cable.

An actively stabilised optical clock distribution system based on the propagation of ultra
-
short optical
pulses has been installed on ALICE. Femtosecond pulses emerging at the far end are currently used to
implement a beam arrival monitor. However, the clock signals could also be integrated into other
diagnostic systems such as electro
-
optical beam diagnostics.

Beam Arrival Monitor

Beamline

RF

pickup

Single Mode

Distribution

Fibre (100m)

Faraday Rotating
Mirror (50:50)

EOM

Detector

Accelerator Area

0
0.2
0.4
0.6
0.8
1
1.2
1.4
1.6
1.8
-250
-150
-50
50
150
250
Normalized power

Delay (ps)

Beam Arrival Time Calibration

Zero crossing for

arrival time

measurements

Trina Ng

ALICE Electro
-
optic experiments

o

Energy recovery test
-
accelerator


intratrain diagnostics must be non
-
invasive

o

low charge, high repition rate operation


typically 40pC, 81MHz trains for 100us

Spectral decoding results for 40pC bunch

o

confirming compression for FEL commissioning

o

examine compression and arrival timing along train

o

demonstrated significant reduction in charge requirements


S.P. Jamison

Laser
-
electron Beam Interactions


New concepts & proof
-
of
-
principle tests


Developing technique for
direct phase
-
space
manipulation of electrons
with longitudinally laser &
unipolar THz pulses.


Aim to adjust phase
-
space without need for
modulators/chicanes


ALICE experiment in final stages

of
preparation ...

propagation

direction

EM Source development and testing

Oscillator FEL Process

ALICE IR
-
FEL



Dec 2009/Jan 2010: FEL Undulator and Cavity Mirrors installed and aligned.


Throughout 2010: FEL/THz/CBS programmes proceeded in parallel with
installation of EMMA. One shift per day of beamtime for commissioning.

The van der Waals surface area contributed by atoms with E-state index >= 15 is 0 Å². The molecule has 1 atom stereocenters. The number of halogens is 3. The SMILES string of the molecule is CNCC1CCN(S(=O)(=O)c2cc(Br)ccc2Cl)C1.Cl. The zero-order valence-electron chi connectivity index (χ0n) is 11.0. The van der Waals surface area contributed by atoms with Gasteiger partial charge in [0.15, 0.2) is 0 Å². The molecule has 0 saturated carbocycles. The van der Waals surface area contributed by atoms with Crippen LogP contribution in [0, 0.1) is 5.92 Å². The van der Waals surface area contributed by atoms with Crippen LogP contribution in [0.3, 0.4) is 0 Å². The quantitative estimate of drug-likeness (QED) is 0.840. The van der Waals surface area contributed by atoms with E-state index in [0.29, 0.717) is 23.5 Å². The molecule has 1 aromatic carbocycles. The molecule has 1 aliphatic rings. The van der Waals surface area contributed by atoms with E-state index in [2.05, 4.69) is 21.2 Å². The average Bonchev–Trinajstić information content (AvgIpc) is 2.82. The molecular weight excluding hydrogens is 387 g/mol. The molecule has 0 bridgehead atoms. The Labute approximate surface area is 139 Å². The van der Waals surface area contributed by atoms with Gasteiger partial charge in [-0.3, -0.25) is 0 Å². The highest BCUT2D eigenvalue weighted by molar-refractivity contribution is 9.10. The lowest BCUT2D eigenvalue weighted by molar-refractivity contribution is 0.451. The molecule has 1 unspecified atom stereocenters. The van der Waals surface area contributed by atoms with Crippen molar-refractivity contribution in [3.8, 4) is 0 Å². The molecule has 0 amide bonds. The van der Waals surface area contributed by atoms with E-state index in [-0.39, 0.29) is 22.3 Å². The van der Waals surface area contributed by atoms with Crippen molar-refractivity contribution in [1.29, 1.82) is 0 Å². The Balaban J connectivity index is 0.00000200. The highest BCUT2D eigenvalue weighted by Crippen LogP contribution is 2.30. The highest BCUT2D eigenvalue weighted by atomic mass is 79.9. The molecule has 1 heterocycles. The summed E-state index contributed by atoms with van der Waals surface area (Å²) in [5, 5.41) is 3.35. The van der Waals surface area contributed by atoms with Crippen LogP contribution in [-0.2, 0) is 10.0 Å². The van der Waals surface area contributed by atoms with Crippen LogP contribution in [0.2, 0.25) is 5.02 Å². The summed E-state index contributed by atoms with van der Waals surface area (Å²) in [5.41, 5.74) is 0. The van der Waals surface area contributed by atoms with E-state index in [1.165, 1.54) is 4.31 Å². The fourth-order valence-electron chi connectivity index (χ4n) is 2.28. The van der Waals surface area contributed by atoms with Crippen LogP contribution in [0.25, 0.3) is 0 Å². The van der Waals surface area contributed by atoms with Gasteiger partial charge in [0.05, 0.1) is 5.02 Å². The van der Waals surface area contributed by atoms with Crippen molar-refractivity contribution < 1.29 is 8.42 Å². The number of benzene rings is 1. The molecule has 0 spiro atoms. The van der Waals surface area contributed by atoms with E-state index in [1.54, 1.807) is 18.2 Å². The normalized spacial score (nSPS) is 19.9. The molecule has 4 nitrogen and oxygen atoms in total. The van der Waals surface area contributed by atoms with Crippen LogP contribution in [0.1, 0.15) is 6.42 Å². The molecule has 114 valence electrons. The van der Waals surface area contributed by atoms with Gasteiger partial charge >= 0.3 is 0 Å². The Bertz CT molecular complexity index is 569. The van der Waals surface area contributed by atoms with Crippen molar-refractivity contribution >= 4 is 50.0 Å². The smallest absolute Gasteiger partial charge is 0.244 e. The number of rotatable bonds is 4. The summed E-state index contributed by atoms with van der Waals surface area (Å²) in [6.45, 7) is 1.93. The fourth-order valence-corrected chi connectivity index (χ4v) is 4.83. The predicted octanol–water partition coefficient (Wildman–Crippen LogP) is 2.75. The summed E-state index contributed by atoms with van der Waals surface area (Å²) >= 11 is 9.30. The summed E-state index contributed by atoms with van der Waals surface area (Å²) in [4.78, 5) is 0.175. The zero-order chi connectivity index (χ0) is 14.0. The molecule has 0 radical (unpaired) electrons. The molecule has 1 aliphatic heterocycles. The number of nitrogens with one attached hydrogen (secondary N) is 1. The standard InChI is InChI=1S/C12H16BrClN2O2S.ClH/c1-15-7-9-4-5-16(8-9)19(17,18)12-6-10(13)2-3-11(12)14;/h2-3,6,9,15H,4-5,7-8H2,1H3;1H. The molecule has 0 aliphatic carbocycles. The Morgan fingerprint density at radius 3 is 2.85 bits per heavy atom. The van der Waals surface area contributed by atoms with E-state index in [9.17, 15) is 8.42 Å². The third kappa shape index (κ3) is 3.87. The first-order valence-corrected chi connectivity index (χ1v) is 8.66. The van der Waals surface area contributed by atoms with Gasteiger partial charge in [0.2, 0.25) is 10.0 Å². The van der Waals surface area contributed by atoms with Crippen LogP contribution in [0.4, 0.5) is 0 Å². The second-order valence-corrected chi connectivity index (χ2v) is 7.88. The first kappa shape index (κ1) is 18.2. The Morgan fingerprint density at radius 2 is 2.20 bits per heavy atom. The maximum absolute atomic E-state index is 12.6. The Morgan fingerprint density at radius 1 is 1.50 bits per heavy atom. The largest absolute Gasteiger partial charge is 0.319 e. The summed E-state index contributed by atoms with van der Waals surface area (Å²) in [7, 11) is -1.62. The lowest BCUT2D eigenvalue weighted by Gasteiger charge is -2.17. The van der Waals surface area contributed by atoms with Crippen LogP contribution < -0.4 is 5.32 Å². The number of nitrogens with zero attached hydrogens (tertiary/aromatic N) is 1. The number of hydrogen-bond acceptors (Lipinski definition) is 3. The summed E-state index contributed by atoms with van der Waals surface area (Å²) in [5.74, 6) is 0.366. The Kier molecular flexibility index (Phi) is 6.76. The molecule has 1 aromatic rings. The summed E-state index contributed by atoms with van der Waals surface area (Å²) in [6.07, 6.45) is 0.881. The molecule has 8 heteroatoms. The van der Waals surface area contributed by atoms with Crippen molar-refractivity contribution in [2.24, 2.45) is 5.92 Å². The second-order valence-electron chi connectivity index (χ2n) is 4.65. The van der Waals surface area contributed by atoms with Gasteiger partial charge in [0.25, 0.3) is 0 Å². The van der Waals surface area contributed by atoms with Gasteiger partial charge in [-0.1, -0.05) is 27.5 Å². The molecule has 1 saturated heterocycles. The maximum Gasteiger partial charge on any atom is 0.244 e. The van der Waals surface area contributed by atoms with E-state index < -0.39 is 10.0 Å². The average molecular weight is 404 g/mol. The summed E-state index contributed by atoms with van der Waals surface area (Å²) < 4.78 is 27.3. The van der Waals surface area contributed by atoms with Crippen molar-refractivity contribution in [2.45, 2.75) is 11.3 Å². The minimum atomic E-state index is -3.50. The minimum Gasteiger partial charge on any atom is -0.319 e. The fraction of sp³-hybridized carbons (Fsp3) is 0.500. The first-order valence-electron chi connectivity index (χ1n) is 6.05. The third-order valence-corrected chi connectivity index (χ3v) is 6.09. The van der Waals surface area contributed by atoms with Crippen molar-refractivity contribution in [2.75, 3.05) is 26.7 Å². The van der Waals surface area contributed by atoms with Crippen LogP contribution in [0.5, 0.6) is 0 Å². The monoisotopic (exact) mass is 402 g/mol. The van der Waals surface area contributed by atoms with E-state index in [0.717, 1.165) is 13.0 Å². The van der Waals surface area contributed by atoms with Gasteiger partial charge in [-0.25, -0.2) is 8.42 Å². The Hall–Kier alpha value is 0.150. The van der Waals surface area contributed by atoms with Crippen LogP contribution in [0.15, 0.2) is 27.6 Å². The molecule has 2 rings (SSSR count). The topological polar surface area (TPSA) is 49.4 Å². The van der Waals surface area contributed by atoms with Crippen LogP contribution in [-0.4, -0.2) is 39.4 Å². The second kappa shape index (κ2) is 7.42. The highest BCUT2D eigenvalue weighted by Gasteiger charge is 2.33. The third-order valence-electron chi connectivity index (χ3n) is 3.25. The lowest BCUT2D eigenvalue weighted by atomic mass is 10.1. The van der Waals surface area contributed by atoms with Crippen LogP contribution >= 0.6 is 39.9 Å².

Of available beamtime, FEL programme gets ~15%.


Progress:


Feb 2010: First observations of undulator spontaneous emission. Stored in
cavity immediately.


But no lasing could be found
. Problem was that we were limited to 40pC:
above 40pC @ 81.25Mz beam loading prevented constant energy along
100µs train.


On 17
th

October 2010 we installed a Burst Generator to reduce laser
repetition rate from 81.25MHz to 16.25 MHz and increased bunch charge to
60pC.


A week later,
on 23
rd

Oct 2010 achieved first lasing @ 8µm


Shutdown Nov/Dec 2010


Jan/Feb 2011: Lasing from 8.0
-
5.7µm


Mar 2011: IR transported out of ALICE area to beyond shield wall



FEL SYSTEMS + Transverse/Longitudinal Alignment

ALIGNMENT
MIRROR

ALIGNMENT
MIRROR

(OPTICAL
TARGET)

(OPTICAL
TARGET)

POWER
METER

MCT
DETECTOR

SPECTROMETER

ALIGNMENT

WEDGES

INFRA
-
RED

DWN
-
LAM
-
02

DWN
-
LAM
-
01

UPS
-
LAM
-
02

UPS
-
LAM
-
01

HeNe

HeNe

FEL
-
M1

FEL
-
M2

CCD VIEWER
CAMERAS

FEL
-
WIG
-
TRANS
-
01

ALICE FEL Systems
Schematic

OPTICAL TARGET

OPTICAL TARGET

UNDULATOR
ARRAYS

DOWNSTREAM
FEL MIRROR

REFERENCE AXIS

LASER
TRACKER

1. Undulator Arrays and Optical Targets surveyed onto Reference Axis with Laser Tracker

ALIGNMENT

WEDGES

OPTICAL TARGET

OPTICAL TARGET

UNDULATOR
ARRAYS

DOWNSTREAM
FEL MIRROR

2. Alignment Wedges and Downstream Mirror aligned optically using Theodolite

ALIGNMENT
MIRROR

HeNe

CCD VIEWER
CAMERAS

3. Downstream Mirror aligned using Upstream HeNe

CCD VIEWER
CAMERAS

HeNe

ALIGNMENT
MIRROR

4. Upstream Mirror aligned using Downstream HeNe

5. Electron Beam steered to Alignment Wedges

POWER

METER

MCT
DETECTOR

SPECTROMETER

6. Cavity length scanned looking for enhancement of spontaneous emission, then LASING.

FEL Overview

UPSTREAM MIRROR

UNDULATOR

DOWNSTREAM MIRROR

ELECTRON

BEAM AT FEL

Energy

27.5MeV

Bunch Charge

80pC

Bunch Length

~1ps

Normalised

Emittance


~12 mm
-
mrad

Energy Spread

~0.6% rms

Repetition

Rate

16.25MHz

Macropulse
Duration

100µs

Macropulse

Rep.
Rate

10Hz

BUNCH COMPRESSOR

FEL Undulator

UNDULATOR

On loan

from JLAB where previously
used on IR
-
DEMO FEL

Now converted to variable gap

PARAMETERS

Type

Hybrid

planar

Period

27mm

No of Periods

40

Minimum

gap

12mm

Maximum K (rms)

1.0

FEL Resonator

RESONATOR

Mirror

cavities on kind loan from CLIO.

Previously used

on Super
-
ACO FEL

PARAMETERS

Type

Near Concentric

Resonator

Length

9.2234m

Mirror

ROC

4.85m

Mirror Diameter

38mm

Mirror Type

Cu/Au

Outcoupling

Hole

Rayleigh Length

1.05m

Upstream Mirror

Motion

Pitch, Yaw

Downstream Mirror Motion

Pitch,

Yaw,

Trans.

UPSTREAM

MIRROR

DOWNSTREAM MIRROR

FEL Local Diagnostics

LASER POWER
METER

FEL BEAMLINE TO
DIAGNOSTICS ROOM

SPACE FOR DIRECT
MCT DETECTOR

MCT (Mercury Cadmium
Telluride) DETECTOR on
Exit Port 1

SPECTROMETER


Based upon a Czerny
Turner monochromator

PYRO
-
DETECTOR

on Exit Port 2

DOWNSTREAM
ALIGNMENT HeNe

Spontaneous Emission as a Diagnostic

February 2010: 1
st

Observation

Spontaneous emission a useful
diagnostic

7
7.5
8
8.5
9
-2
0
2
4
6
8
10
12
x 10
5
Wavelength

(
m
m)
P(

) (a.u.)